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Indie-visits to Libraries: LIS Students Out and About by Ivan Donadello

Anne Welsh21 November 2014

 

Cambridge

The one-year spent in the full time Masters course passes by very quickly. You start and, all of a sudden, it is January and Term 1 has gone. Then you find yourself putting together that case study and after a minute you are writing up your dissertation. In all this, visiting libraries is a (very) good idea.

 

The idea came about spontaneously to my classmates and me. As comprehensive as it can possibly be, a LIS course could never cover all the possible aspects of libraries in all their fields. Academic libraries are the first and most common example for library students, but we wanted to explore a bit more what there was out there. Departments would organise visits as part of their curricula, but self-organised students visits respond more to the students’ natural curiosity. And it was fun!

 

How? We pulled together the resources we had and we used our contacts. Those who had spent a year in a Graduate Traineeship relied on the relations in the previous workplace: simply, they asked their previous supervisor whether they where willing to host a visit by eager library students. Others used personal contacts and their network to arrange a visit. We have never tried to directly contact a library we were interested in, presenting ourselves as “UCL LIS students”, but I am confident that very few libraries would have turned us down: sharing and teaching are at the core of the profession!

 

What? Our visits were approximately two hours long: enough time to look around and have a relaxed chat with the staff. The more questions, the more engaging the experience was – and it also helps a lot to think critically about ideas and experiences one might have. We managed only 3: the more the better, but studying full time and in some cases having part-time jobs made it difficult to do any more. For the same reasons, each time the group was not too large: trying to fit a visit into everybody’s schedules was of course impossible – doodle helps a lot. We have been to the library of Lincoln’s Inn, one of the four Inns of Court in London and to the Idea Store in Whitechapel, a new concept of public library that aims at serving at its best their community. We also treated ourselves with a one-day trip to Cambridge to visit the library of Trinity College. Here and there, a couple of pubs.

 

Why? It has been a great way to think about libraries out of the “write-that-assignment” frame of mind and to build stronger relations among ourselves beyond the university walls. It has been useful in terms of inspiration and a good exercise in planning and organising. Meeting professionals in a more informal situation also allowed us to ask more questions and free up your own curiosity. I believe we gained an awareness of the diversity and the options that exist in libraries.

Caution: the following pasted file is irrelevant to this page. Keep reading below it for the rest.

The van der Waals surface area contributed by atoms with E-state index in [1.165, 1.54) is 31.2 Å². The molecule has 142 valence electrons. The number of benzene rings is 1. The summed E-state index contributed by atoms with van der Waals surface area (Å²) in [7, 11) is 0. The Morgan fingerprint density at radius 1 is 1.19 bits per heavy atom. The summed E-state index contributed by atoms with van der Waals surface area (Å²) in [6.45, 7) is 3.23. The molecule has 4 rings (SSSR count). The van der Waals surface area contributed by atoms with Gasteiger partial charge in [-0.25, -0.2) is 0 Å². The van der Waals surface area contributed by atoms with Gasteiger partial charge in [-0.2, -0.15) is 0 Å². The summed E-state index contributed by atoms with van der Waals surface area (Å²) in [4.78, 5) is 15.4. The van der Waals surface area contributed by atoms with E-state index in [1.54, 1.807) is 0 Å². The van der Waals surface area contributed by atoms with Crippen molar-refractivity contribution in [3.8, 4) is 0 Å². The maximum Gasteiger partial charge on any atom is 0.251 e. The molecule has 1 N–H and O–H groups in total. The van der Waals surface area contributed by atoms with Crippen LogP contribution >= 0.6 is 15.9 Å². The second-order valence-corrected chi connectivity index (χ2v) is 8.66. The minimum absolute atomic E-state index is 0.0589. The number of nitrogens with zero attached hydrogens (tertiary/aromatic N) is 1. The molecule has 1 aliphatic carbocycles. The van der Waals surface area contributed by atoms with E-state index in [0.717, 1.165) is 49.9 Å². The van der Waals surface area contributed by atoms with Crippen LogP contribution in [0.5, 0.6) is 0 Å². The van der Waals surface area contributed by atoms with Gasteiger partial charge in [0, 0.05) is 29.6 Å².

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Ivan Donadello (@ibancelafa) was one of the MA LIS class of 2012-13, and is now Senior Library Assistant at UCL Institute of Ophthalmology.

Image: Trinity College by Laura Newman (@librarylandL), used with permission. Pictured, from left to right: Ivan Donadello (@ibancelafa), Natalie Kent (@natalielkent), Richard Hobart, Fiona Watson, Ella Taylor and Alexandra Kohn.

Note: the appearance of the byline on this post is auto-generated, indicating that it was posted by Anne Welsh. Ivan Donadello is the sole author of this piece, and Laura Newman holds the copyright for the image.

Library School Day in the Life

Anne Welsh1 March 2013

Information lecture notesNext week students from various library schools will be taking part in Library Student Day in the Life, an initiative from the Hack Library School team based on Bobbi Newman’s Library Day in the Life project, which came to an end in 2012.

Several students from UCL’s MA LIS programme are planning to blog their experiences here, with links through to their own personal blogs (when they have one). So if you are wondering what the course is actually like, next week should give you a brief flavour.

In the meantime, you might be interested in last year’s cohort’s entries for Library Day in the Life or, indeed, in current student Laura Newman’s blog post on her first term full-time at UCL.

Other, earlier sources of information on studying here include Helen Doyle’s ‘My Week’ column in Library & Information Update, February 2011 (close-up of cutting here) and Sarah Maule’s blogging for libday6 (week commencing 24 January 2011) and  libday7 (July 2011).

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Image: Information Sources lecture notes – historical examples of bibliographic control by James Curtis, #libday8 – Friday, 3 February 2012